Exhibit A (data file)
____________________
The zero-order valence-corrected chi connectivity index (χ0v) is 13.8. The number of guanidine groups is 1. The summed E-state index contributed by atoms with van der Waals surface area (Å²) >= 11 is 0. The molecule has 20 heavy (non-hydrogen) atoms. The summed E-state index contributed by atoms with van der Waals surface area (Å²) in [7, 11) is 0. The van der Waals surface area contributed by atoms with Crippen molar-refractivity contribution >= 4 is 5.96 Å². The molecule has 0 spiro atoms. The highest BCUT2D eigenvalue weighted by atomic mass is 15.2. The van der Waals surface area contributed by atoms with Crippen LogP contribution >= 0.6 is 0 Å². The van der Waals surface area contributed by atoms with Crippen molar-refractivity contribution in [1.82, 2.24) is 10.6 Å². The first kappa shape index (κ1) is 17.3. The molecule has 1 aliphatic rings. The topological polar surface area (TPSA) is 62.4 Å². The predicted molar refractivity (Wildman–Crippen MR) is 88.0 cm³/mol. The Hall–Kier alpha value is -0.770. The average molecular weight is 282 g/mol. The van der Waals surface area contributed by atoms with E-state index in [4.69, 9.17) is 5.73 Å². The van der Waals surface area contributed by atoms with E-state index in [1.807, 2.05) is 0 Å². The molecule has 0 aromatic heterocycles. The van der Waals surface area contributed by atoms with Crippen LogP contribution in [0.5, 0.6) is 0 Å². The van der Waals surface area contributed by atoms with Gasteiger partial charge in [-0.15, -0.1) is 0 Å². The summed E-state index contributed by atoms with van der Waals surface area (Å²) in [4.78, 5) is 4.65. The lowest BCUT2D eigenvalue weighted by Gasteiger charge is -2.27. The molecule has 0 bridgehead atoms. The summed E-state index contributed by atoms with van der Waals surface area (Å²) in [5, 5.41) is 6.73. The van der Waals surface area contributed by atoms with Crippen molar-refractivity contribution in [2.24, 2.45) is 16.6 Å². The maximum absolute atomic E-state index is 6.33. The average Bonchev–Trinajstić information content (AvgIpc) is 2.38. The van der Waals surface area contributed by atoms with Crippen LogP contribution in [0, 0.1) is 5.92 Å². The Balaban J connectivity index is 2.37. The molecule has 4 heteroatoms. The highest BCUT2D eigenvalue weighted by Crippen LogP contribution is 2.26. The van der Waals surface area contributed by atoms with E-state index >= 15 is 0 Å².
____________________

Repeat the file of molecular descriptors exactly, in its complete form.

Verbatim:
The zero-order valence-corrected chi connectivity index (χ0v) is 13.8. The number of guanidine groups is 1. The summed E-state index contributed by atoms with van der Waals surface area (Å²) >= 11 is 0. The molecule has 20 heavy (non-hydrogen) atoms. The summed E-state index contributed by atoms with van der Waals surface area (Å²) in [7, 11) is 0. The van der Waals surface area contributed by atoms with Crippen molar-refractivity contribution >= 4 is 5.96 Å². The molecule has 0 spiro atoms. The highest BCUT2D eigenvalue weighted by atomic mass is 15.2. The van der Waals surface area contributed by atoms with Crippen LogP contribution >= 0.6 is 0 Å². The van der Waals surface area contributed by atoms with Crippen molar-refractivity contribution in [1.82, 2.24) is 10.6 Å². The first kappa shape index (κ1) is 17.3. The molecule has 1 aliphatic rings. The topological polar surface area (TPSA) is 62.4 Å². The predicted molar refractivity (Wildman–Crippen MR) is 88.0 cm³/mol. The Hall–Kier alpha value is -0.770. The average molecular weight is 282 g/mol. The van der Waals surface area contributed by atoms with E-state index in [4.69, 9.17) is 5.73 Å². The van der Waals surface area contributed by atoms with E-state index in [1.807, 2.05) is 0 Å². The molecule has 0 aromatic heterocycles. The van der Waals surface area contributed by atoms with Crippen LogP contribution in [0.5, 0.6) is 0 Å². The van der Waals surface area contributed by atoms with Gasteiger partial charge in [-0.15, -0.1) is 0 Å². The summed E-state index contributed by atoms with van der Waals surface area (Å²) in [4.78, 5) is 4.65. The lowest BCUT2D eigenvalue weighted by Gasteiger charge is -2.27. The molecule has 0 bridgehead atoms. The summed E-state index contributed by atoms with van der Waals surface area (Å²) in [5, 5.41) is 6.73. The van der Waals surface area contributed by atoms with Crippen molar-refractivity contribution in [2.24, 2.45) is 16.6 Å². The maximum absolute atomic E-state index is 6.33. The average Bonchev–Trinajstić information content (AvgIpc) is 2.38. The van der Waals surface area contributed by atoms with Crippen LogP contribution in [0, 0.1) is 5.92 Å². The Balaban J connectivity index is 2.37. The molecule has 4 heteroatoms. The highest BCUT2D eigenvalue weighted by Crippen LogP contribution is 2.26. The van der Waals surface area contributed by atoms with E-state index >= 15 is 0 Å².